Knowledge inspires faith in trusts
As people become more knowledgeable about financial planning, interest in trusts is expected to grow across the region.
'Trusts are not as complex, sophisticated or costly as people think,' said Francine Fu, regional director, Far East, Royal Skandia Life Assurance. 'More and more financial services firms going into the field of wealth management will be introducing new concepts of what tools you can use, including trusts.'
Royal Skandia, which has a trust company based on the Isle of Man, offers four types of offshore trusts covering needs such as avoidance of probate and mitigation of inheritance tax.
A trust is defined as a legal relationship created when the client, or settlor, transfers assets, such as cash, property, insurance policies or business interests to a second party, a trustee, for the benefit of third parties, who may also include the client.
Ms Fu said trusts were not only for the rich - people with assets of 'a few million Hong Kong dollars' could also benefit from them. A simple trust can be created for as little as $5,000, with annual maintenance costs of about the same amount.
'Someone might set up a trust fund for their children and put their life insurance policy in it in order to ensure that the proceeds go to their children, since in some places nomination [of a beneficiary] could be contested,' she said.
More complicated trusts involving a web of family members, business investments and nationalities could cost $100,000 or more to set up and between $100,000 and $200,000 annually to maintain. Ms Fu said the most popular type of trust offered by Royal Skandia was a discretionary one. Unlike a fixed trust in which payments or allocations are rigidly set, a discretionary trust gives a trustee flexibility in making disbursements as he or she sees fit.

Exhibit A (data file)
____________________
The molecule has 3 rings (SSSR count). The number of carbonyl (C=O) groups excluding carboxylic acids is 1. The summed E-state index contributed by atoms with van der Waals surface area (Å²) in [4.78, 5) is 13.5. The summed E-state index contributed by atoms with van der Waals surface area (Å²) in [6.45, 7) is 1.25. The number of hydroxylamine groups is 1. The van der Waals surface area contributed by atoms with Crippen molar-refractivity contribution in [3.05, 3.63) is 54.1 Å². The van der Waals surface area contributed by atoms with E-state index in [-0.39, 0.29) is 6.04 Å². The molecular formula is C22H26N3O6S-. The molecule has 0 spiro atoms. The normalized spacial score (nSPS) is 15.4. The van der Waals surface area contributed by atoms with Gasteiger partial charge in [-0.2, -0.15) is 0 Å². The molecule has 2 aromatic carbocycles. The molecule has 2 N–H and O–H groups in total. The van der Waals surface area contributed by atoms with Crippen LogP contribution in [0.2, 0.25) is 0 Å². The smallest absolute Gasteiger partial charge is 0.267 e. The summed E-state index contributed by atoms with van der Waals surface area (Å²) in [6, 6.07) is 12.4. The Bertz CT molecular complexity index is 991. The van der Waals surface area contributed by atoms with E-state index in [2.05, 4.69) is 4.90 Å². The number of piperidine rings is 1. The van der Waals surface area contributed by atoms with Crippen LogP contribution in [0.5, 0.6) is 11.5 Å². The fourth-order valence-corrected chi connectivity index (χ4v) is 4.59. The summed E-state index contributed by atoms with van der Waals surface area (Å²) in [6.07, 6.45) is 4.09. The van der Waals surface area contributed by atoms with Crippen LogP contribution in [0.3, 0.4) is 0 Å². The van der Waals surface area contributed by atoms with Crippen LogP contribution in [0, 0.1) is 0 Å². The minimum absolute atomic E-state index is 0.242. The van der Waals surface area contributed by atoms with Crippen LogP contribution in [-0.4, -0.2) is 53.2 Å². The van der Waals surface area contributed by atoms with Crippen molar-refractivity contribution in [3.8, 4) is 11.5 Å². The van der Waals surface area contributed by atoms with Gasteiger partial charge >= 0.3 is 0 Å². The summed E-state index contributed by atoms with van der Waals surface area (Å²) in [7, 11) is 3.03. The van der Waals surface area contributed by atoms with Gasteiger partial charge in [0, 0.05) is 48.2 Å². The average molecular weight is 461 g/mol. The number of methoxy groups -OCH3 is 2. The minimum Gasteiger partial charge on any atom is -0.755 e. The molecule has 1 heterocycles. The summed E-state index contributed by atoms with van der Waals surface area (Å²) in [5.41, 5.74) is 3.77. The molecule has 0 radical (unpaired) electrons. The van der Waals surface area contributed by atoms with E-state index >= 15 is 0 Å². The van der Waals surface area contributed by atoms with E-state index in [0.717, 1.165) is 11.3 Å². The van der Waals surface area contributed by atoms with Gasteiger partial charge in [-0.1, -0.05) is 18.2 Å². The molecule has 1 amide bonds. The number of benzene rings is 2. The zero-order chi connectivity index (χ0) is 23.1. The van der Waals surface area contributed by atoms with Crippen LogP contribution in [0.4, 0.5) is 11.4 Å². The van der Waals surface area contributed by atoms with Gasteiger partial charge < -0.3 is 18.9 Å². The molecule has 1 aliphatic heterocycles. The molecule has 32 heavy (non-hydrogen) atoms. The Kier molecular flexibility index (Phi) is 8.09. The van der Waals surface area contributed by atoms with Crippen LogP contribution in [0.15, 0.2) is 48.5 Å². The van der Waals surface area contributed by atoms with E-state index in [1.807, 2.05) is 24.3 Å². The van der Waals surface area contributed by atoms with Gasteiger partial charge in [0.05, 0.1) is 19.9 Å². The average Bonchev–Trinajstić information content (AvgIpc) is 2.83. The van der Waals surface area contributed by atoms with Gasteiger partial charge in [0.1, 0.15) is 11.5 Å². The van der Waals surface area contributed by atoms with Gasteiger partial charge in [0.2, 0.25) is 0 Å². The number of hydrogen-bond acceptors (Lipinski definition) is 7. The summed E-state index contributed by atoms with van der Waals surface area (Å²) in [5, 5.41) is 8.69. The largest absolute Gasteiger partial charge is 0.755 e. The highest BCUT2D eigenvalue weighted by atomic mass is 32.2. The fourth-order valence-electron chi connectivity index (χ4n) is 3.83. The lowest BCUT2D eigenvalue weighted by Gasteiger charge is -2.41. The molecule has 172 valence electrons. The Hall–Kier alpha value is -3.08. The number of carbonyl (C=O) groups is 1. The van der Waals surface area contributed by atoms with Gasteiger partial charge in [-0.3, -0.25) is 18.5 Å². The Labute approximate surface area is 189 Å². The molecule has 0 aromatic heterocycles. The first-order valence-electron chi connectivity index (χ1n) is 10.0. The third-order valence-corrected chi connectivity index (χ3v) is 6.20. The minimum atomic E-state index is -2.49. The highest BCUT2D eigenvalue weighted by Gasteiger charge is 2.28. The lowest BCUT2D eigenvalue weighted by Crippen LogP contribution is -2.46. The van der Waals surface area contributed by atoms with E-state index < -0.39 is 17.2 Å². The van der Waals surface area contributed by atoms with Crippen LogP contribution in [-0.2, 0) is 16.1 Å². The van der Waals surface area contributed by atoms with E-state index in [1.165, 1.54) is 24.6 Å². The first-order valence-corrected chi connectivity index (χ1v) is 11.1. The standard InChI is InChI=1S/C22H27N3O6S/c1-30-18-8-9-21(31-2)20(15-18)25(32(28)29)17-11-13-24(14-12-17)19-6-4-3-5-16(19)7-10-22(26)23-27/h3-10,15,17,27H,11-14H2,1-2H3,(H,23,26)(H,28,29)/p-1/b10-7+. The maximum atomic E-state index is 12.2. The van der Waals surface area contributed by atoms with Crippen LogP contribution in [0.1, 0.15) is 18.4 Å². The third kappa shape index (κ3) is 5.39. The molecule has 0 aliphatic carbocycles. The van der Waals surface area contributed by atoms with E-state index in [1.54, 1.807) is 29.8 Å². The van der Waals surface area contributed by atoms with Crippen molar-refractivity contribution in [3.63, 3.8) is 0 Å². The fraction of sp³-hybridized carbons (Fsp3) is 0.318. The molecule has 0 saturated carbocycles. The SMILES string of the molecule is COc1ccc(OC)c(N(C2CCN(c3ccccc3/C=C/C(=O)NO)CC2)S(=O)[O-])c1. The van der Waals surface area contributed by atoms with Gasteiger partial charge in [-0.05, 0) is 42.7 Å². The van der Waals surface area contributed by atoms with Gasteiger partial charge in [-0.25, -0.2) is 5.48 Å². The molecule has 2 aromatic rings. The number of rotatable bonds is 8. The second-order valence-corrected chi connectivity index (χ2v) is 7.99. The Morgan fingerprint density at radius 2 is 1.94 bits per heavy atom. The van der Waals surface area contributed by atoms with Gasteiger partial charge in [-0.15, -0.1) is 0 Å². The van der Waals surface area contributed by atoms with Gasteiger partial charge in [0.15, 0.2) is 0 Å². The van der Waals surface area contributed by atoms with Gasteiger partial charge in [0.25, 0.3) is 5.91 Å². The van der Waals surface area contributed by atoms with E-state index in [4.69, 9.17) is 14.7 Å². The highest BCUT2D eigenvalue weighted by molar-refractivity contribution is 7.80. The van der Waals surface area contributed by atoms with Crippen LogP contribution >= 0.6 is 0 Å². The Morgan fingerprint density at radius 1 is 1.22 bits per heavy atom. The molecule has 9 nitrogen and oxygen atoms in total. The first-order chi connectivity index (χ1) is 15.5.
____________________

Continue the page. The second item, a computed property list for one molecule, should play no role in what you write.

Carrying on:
'Trustees have a wide range of powers under a discretionary trust. They can do quite a lot of things for the settlor,' she said, adding that they could even collect rents from investment properties on behalf of the client.
Almost any type of asset can be placed into a trust, such as cash, stocks, bonds and property. 'Anything really that you don't need to live on. Short-term cash or stocks that are traded daily shouldn't go in, unless you already have a fund adviser with a full discretionary mandate,' she said.
Because ownership of assets is relinquished, trusts offer certain advantages that wills do not.
Wills are probated and become public after death, while trusts remain confidential and are not subject to probate. It may take months or years to gain access to assets under a will, while assets are available immediately with a trust.
Trusts also offer protection from creditors and mitigation of taxes, such as estate duty.
In Hong Kong, an estate duty is levied on the net principal value of property in the territory at the time of a person's death.
Charges are imposed on estates valued at $7.5million and above, with rates ranging from 5 to 15 per cent as the value of the estate increases.
In recent years, a number of jurisdictions around the world have abolished their estate duty regimes.
The Hong Kong government introduced a bill in May to do the same. The bill was expected to sail through the legislature, but lawmakers demanded more time to examine its provisions and the vote has been put off until later this year.
If the estate duty was abolished in Hong Kong, Ms Fu said it would have only 'a small impact' on her company's trust business.
'The primary reason people set up trusts is because they want their assets distributed in a certain way or because they want to avoid probate - not because of estate duty,' she said.
But she said those who waited to see how the estate duty issue played out before deciding on whether or not to establish a trust could be putting their assets at risk if they passed away in the interim.
One unanticipated benefit of the estate duty bill is that it may also help people recognise the need to take a long-term view of their lives.